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Is MLBXX (confusingly) similiar to MLB?

Like any good netizen, you have eliminated just enough information from your question to make it "safe" for publication on the Internet -- and not give away your idea. Yet, trademark questions of all kinds are judgment calls. When a trademark attorney answers a question, they think about the current situation and (probably unconsciously too) compare it to the prior cases that they have read about. I have read hundreds and hundreds (if not thousands and thousands) of cases. There is no rule at law that says if your trademark varies by 40% or more, it is not similar. The first goal of trademark law is to prevent consumers from becoming confused about who is providing them stuff. So, by trying to ask this question anonymously, you have neutered the facts so it would be impossible to even guess an outcome.

Your mark could be any of these: mlbXL, MLB09, mlBAG, MlBOY (lowercase L), MLBUT, MLBAT, MLBUZ. As you can see, each of these gives a different impression, or commercial impressions. So, some of these may be (confusingly) similar to MLB and some may not.

Likewise, simply stating "baseball related service" is not enough. Are you providing stats for MLB on your website? Selling instruction on playing baseball? Providing online retail for baseball equipment? Running an umpire's union? Each of these service runs in different channels of trade that could effect the analysis. Plus, there are several more factors (known as the "Du Pont" factors) that could be considered in a likelihood of confusion analysis. Then, there is the obvious problem that the MLB mark is famous, and, is probably accorded more protection.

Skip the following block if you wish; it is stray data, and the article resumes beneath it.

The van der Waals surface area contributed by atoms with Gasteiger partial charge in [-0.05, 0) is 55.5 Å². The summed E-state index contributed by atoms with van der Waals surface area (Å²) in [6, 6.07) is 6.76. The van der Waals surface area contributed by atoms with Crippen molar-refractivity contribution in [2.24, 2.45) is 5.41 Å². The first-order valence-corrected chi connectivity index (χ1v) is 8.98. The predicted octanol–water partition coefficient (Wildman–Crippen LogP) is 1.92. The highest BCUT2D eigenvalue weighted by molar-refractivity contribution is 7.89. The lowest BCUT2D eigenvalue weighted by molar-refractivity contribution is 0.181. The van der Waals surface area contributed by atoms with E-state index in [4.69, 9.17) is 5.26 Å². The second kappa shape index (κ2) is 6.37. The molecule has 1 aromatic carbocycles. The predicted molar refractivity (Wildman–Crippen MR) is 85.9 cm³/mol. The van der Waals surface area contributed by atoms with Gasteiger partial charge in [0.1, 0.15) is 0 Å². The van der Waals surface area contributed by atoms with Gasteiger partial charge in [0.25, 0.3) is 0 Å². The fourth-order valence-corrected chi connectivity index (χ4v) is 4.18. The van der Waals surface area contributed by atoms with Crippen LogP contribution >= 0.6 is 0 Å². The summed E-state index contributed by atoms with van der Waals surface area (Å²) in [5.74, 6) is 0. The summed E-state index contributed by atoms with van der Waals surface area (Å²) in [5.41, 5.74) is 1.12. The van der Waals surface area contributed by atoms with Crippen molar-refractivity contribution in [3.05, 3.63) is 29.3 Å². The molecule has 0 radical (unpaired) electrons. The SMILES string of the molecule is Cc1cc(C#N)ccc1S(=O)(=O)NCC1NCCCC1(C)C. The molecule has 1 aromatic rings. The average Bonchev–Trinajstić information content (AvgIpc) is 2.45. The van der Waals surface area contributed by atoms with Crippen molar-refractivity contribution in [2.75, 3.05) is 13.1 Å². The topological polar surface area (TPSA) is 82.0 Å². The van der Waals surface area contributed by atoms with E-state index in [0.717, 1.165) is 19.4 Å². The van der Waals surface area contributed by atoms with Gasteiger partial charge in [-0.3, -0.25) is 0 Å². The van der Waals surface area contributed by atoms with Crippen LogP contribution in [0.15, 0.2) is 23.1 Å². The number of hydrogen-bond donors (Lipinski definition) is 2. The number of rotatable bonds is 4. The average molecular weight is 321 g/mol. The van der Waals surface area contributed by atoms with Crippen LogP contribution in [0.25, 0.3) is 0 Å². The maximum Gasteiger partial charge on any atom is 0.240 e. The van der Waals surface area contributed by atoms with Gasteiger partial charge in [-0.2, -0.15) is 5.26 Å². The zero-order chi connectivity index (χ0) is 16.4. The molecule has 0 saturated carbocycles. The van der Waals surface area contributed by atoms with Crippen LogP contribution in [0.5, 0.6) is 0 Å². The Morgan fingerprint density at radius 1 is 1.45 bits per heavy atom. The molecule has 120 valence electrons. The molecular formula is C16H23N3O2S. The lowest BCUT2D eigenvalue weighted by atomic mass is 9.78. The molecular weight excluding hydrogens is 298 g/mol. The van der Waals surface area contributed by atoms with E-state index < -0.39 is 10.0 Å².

Why would you want to incorporate someone else's mark? Major League sports of all kinds really value their trademarks. They spend a lot of time and money enforcing their marks. If you need to even "use" the MLB mark to refer to the MLB in a commercial context (and not even as part of your trademark), I would recommend talking to a lawyer first. The lawyer can help you understand how to fairly use the MLB trademark. Confusion would not be the only issue with using the MLB mark, dilution (because of the fame of the MLB trademark) could also be an issue.

So, if you want to avoid receiving a cease and desist letter from Major League Baseball, you should seek the advice of your trademark attorney. In some states (including Arizona, I'm not sure about Florida), the information that you provide to an attorney, even before you hire or pay them, may be protected by confidentiality. Having said this, do not provide confidential information before an attorney ask you for the information. Every attorney has a process for screening potential clients to avoid conflicts and protect existing clients. These "prospective client" laws seems unlikely to protect someone who just randomly sends confidential information to every attorney without invitation.

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